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ARS Home » Southeast Area » Stuttgart, Arkansas » Dale Bumpers National Rice Research Center » Research » Publications at this Location » Publication #159566


item Eizenga, Georgia
item Jia, Yulin

Submitted to: Rice Technical Working Group Meeting Proceedings
Publication Type: Abstract Only
Publication Acceptance Date: 2/29/2004
Publication Date: 2/1/2005
Citation: Eizenga, G.C., Xiang, G., Jia, Y., Lee, F. 2005. Identification of disease resistance in the Oryza spp. and following its introgression into cultivated rice with DNA markers. Rice Technical Working Group Meeting Proceedings. Abstract p. 115.

Interpretive Summary:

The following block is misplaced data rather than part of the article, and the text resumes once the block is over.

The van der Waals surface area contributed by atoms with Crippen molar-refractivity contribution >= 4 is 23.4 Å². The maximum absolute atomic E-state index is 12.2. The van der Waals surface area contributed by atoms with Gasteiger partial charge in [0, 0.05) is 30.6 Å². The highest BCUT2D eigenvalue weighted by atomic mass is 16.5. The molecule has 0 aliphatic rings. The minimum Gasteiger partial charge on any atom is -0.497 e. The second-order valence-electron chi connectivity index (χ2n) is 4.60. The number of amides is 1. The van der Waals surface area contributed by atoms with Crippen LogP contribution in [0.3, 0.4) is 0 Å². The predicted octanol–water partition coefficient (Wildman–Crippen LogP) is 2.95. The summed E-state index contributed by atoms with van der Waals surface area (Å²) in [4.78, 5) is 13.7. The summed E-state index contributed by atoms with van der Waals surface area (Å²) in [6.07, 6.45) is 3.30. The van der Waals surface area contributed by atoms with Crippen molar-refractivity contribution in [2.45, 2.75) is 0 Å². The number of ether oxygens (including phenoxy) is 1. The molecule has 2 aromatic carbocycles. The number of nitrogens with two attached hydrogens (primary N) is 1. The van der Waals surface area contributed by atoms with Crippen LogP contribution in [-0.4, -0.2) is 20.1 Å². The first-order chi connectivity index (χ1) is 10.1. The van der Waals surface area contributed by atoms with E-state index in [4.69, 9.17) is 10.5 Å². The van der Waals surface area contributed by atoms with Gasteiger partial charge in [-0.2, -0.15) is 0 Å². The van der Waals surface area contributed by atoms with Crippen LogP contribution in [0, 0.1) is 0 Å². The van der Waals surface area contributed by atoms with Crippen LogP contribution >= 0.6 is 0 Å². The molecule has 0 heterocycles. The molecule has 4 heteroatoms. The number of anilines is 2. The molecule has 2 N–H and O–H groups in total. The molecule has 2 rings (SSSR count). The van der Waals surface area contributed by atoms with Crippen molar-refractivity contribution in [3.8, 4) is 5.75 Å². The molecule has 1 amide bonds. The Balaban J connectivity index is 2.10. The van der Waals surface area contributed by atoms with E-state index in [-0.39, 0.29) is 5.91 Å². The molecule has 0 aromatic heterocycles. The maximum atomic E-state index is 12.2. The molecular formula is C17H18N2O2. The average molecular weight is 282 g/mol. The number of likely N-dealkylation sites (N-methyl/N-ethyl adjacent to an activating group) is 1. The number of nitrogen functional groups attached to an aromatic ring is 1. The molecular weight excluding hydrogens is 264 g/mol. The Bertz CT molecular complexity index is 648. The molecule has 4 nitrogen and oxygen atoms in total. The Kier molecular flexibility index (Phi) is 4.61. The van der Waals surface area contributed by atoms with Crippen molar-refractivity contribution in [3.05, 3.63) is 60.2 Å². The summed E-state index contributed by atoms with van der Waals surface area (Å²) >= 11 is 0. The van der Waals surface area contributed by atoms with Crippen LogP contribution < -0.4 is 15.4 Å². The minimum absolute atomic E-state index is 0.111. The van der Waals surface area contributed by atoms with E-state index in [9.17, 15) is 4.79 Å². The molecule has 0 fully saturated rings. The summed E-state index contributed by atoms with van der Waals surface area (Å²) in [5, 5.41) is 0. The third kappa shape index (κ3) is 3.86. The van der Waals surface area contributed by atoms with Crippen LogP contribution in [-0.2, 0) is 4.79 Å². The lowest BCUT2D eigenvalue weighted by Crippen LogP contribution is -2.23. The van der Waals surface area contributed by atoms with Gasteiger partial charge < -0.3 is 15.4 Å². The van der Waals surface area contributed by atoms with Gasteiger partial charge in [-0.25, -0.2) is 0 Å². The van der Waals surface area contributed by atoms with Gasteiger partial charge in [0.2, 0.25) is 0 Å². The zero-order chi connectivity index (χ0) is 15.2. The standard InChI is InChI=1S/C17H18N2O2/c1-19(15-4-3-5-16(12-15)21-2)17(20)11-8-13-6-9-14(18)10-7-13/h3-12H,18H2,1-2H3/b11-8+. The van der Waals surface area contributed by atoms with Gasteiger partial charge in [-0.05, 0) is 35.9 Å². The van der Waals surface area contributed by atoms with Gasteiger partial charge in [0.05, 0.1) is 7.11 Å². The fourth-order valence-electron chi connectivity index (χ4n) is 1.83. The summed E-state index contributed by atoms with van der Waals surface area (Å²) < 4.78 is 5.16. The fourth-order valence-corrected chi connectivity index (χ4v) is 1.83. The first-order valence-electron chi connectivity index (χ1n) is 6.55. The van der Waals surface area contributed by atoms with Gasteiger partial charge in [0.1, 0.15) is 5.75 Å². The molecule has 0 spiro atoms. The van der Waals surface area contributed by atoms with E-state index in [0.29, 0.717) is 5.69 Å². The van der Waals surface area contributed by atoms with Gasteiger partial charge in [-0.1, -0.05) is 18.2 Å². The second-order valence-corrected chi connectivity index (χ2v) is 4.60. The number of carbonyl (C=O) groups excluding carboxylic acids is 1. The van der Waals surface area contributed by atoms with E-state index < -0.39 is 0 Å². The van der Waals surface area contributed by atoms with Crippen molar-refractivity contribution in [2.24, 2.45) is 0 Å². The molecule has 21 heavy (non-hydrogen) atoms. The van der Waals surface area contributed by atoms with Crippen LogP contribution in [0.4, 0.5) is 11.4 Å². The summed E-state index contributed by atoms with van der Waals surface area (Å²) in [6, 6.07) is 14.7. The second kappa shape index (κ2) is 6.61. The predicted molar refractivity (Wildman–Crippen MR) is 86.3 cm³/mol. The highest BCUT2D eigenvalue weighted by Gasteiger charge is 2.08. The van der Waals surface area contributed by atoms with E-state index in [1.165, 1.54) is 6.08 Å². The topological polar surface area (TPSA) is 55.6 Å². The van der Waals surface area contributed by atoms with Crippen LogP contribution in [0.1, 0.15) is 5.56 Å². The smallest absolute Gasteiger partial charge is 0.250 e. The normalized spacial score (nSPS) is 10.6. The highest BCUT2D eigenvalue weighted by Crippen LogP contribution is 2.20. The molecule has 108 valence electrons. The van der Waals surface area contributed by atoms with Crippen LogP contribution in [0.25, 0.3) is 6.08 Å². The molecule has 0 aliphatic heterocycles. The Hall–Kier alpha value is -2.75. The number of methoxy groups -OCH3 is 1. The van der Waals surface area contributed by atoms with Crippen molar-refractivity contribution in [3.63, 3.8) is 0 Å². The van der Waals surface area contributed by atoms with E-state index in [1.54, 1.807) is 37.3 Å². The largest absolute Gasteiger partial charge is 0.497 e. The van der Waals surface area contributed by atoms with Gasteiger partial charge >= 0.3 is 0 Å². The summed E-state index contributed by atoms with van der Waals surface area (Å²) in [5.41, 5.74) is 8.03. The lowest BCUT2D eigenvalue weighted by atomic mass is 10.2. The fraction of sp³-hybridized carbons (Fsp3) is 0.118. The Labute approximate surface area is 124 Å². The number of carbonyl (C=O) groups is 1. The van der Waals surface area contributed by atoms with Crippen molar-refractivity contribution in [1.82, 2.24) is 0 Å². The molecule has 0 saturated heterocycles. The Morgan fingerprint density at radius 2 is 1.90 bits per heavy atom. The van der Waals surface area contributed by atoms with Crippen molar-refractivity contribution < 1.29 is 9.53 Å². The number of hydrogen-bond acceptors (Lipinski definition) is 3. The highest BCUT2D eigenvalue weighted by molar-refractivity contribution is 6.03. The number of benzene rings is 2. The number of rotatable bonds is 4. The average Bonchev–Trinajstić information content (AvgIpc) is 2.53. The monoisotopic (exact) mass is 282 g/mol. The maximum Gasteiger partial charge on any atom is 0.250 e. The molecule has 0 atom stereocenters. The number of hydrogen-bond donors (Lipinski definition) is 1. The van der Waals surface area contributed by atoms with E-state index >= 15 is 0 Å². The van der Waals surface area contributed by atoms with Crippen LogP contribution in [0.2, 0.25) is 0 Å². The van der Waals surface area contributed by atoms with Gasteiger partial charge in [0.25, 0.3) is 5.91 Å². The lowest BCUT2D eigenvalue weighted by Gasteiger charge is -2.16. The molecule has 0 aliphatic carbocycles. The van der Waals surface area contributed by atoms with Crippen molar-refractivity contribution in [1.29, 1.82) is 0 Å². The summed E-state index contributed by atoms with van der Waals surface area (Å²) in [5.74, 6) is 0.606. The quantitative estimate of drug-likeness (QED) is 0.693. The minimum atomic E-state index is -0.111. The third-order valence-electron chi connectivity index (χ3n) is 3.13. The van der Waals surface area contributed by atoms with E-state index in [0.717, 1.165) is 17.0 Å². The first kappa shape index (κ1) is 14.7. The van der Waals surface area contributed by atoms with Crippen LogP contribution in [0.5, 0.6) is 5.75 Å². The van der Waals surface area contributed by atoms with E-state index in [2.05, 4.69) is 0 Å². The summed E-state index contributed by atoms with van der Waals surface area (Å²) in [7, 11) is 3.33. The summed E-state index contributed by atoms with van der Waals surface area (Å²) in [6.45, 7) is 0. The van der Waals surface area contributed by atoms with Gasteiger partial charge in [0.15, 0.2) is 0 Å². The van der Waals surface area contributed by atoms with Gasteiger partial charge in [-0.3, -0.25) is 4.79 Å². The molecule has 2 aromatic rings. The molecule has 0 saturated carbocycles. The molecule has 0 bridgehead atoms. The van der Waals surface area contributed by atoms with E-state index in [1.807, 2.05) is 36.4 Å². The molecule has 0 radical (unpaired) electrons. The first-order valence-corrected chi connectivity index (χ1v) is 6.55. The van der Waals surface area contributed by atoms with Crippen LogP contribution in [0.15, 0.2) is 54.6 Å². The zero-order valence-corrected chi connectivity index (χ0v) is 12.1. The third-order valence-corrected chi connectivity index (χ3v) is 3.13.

Technical Abstract: Rice wild relatives (Oryza spp.) are an important source of novel genes for rice improvement. Previous studies of 21 Oryza spp. accessions identified resistance to rice sheath blight (Rhizoctonia solani Khhn) and rice blast (Pyricularia grisea (Cooke) Sacc.) in these wild Oryza spp. accessions via greenhouse screening methods. Subsequently, selected Oryza spp. accessions were backcrossed to the US long grain 'Ahrent' and US medium grain 'Bengal'. Recently, DNA markers were developed to determine the presence of Pi-ta and Pi-b, two major blast resistance genes in US cultivated rice. Pi-ta is a major blast resistance gene introduced into 'Katy' from the Vietnamese landrace Tetep and Pi-b is another major gene introduced into 'Saber' from Chinese cultivar TeQing. In a different study, a set of 180 microsatellite markers was used to genotype 550 rice (O. sativa) accessions with about one half representing germplasm used in US rice breeding programs and one half representing international rice germplasm. The objectives of this study were to 1) determine the resistance of the remaining Oryza spp. using greenhouse methods, 2) identify Pi-ta and Pi-b in the Oryza spp. accessions and selected progeny, 3) genotype the Oryza spp. accessions, and 4) use selected polymorphic microsatellite markers to follow the introgression of Oryza spp. DNA into Ahrent and/or Bengal. The 56 accessions included in this study represented the following Oryza spp.: O. alta, O. australiensis, O. barthii, O. glumaepatula, O. latifolia, O. meridionalis, O. nivara, O. officinalis, O. rufipogon and the O. sativa cultivated parents for crossing. The blast and sheath blight inoculations were done in the greenhouse and rated using standard protocols. The blast races (isolates) used were IB-1 (ZN15), IB-33, IB-49 (ZN51), IB-54, IC-17 (ZN48), IE-1 (ZN5), IE-1K (ZN19), IG-1 (ZN39) and IH-1 (74L2) and the sheath blight isolate 95KBNT collected near Stuttgart, Arkansas in 1995. Genomic DNA was extracted from leaf tissue using a CTAB method or the DNeasy Plant Mini Kit per the manufacturer's instructions. Three pairs of Pi-ta dominant primers, one pair of pi-ta recessive primers and one pair of Pi-b dominant primers were used to determine the presence of Pi-ta, pi-ta and Pi-b, respectively. The presence or absence of these PCR products was visualized on a 1% agarose gel. The 180 microsatellite markers used to genotype the Oryza spp. accessions were visualized by fluorescent-labeled products, processed by an ABI 3700, and analyzed to detect polymorphisms in the PCR product. Once genotyped, approximately 30 polymorphic markers will be selected to follow the introgression of the Oryza spp. chromatin into the cultivated parent. At least one marker will be located on each of the 24 rice chromosome arms. Other polymorphic markers will be selected based on their proximity to known resistance genes. Sheath blight tolerance was identified in the initial Oryza spp. confirming an IRRI report of sheath blight tolerance in these accessions. This tolerance was diluted when initial backcrosses were made to the cultivated rice parent. Resistance to all US blast races was not identified in any of these accessions. As a result of backcrossing with selected Oryza spp. there are small populations of 1) Ahrent by five different O. nivara, one O. nivara/O. sativa, one O. barthii and one O. rufipogon accession(s) in the BC3. or BC4 and 2) Bengal by two different O. nivara and one O. nivara/O. sativa accession(s) in the BC4 that have been developed. Results from screening the Oryza spp. accessions with the four PCR-based markers for Pi-ta indicate the Pi-ta gene is present in an O. barthii, O. rufipogon and O. nivara/O. sativa accession(s). The screening of the remaining Oryza spp. for Pi-ta and all accessions with the PCR-based Pi-b marker for the Pi-b gene is still be